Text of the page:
On August 5, 2019, I stood on the summit of the 7,041-meter-high Link Sar in the Karakoram Range, Pakistan, with three of my best friends, Chris Wright, Steve Swenson, and Mark Richey. Ours was the ninth expedition to attempt the peak and the first ever to reach the summit. It was an effort that required all of our collective strength and experience in the mountains—experience that totaled well over 100 years of climbing, much of which had been spent on challenging new terrain on the world’s biggest and most formidable peaks.
Standing there above the clouds, we looked out over the expanse of the Karakoram Range. The pink and orange hues of the sinking sun set ablaze the skyline of the highest and wildest mountains on the planet. The daunting 8,611-meter rocky pyramid of K2 jutted skyward. It was an awe-inspiring sight—we would tell this story for years to come. Yet it would be a story not just of exertion, elation, fear, woe, adversity, and companionship, but a story of retreating ice, warming temperatures and a changing planet.
As climbers, we have a front-row seat to the climatological changes taking place in the world around us. As we stand on mountain tops, dangle from ice climbs and look out from the chains at the tops of our sport projects, we have a special appreciation for the stunning geographies in which we play as well as a unique vantage point from which to observe the changes taking place within them. Humans have dramatically contributed to these changes through burning fossil fuels, thereby releasing carbon into the atmosphere.
Our stories are an exceptional instrument with which we can connect and reach communities beyond our own. Our tales from the crags and mountains are powerful tools that we can use to craft change in the world around us, to help convey the urgency of taking action to combat climate change now. The story of climate change affects everyone, from those living in Florida’s maritime flatlands to those in the expanse of the Alaskan Tundra. A recent report in the Lancet stated the climate crisis, if left unchecked, “will profoundly affect the health of every child alive today.”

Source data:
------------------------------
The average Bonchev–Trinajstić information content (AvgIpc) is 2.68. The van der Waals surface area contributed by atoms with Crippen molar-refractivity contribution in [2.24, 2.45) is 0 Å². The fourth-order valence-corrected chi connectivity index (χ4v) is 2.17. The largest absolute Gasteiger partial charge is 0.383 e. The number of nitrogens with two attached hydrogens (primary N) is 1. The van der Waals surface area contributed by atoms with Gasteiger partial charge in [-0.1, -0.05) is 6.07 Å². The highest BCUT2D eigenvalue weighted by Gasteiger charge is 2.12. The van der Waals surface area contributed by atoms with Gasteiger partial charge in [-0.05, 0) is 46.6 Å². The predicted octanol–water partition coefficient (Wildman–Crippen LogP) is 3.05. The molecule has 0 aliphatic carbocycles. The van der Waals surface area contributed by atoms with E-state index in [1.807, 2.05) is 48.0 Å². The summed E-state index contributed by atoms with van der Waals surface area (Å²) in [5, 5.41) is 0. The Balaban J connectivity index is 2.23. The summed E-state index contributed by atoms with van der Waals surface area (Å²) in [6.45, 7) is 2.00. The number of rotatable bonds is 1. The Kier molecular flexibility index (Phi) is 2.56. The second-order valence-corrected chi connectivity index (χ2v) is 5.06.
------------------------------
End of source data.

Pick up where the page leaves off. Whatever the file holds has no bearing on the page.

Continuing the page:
From October 13 to 29, POW is taking the lead on this front by running a speaker series featuring Tommy Caldwell, Conrad Anker, Dani Reyes-Acosta, and many more, telling stories about the places they love to climb, the changes they have seen, and sharing their reasons for making a plan to vote. The speakers will also share stories from battleground states and communities helping to raise awareness around the power of political engagement—all in an effort to get out the vote leading up to the election on November 3.
How Do You Get Involved?
— Sign up to watch.
— Share the link.
— Make a plan to vote.
With that, I invite you to join us for these stories hosted by POW on Demio. The dates are below, along with links where you can sign up to join. Hope to see you there.
October 13 — Episode 1 – Stories from Nevada with Tommy Caldwell (5 pm MT)
October 15 — Episode 2 – Stories from Michigan with Conrad Anker and Phil Henderson (5 pm EST)
October 19 — Episode 3 – Stories from Montana with Conrad Anker and Max Lowe (5 pm MT)
October 20 — Episode 4 – Stories from Colorado with Sasha DiGiulian (5 pm MT)
October 22 — Episode 6 – Stories from Maine with Mark Richey (5 pm EST)
October 26 — Episode 7 – Mountain Guiding and Climate Change with Angela Hawse (5 pm MT)
October 27 — Episode 8 – New Hampshire with Majka Burhardt (5 pm EST)
October 28 — Episode 5 – ¡Vota/Vote! with Dani Reyes-Acosta (5 pm MT)
October 29 — Episode 9 – North Carolina with Kitty Calhoun (5 pm EST)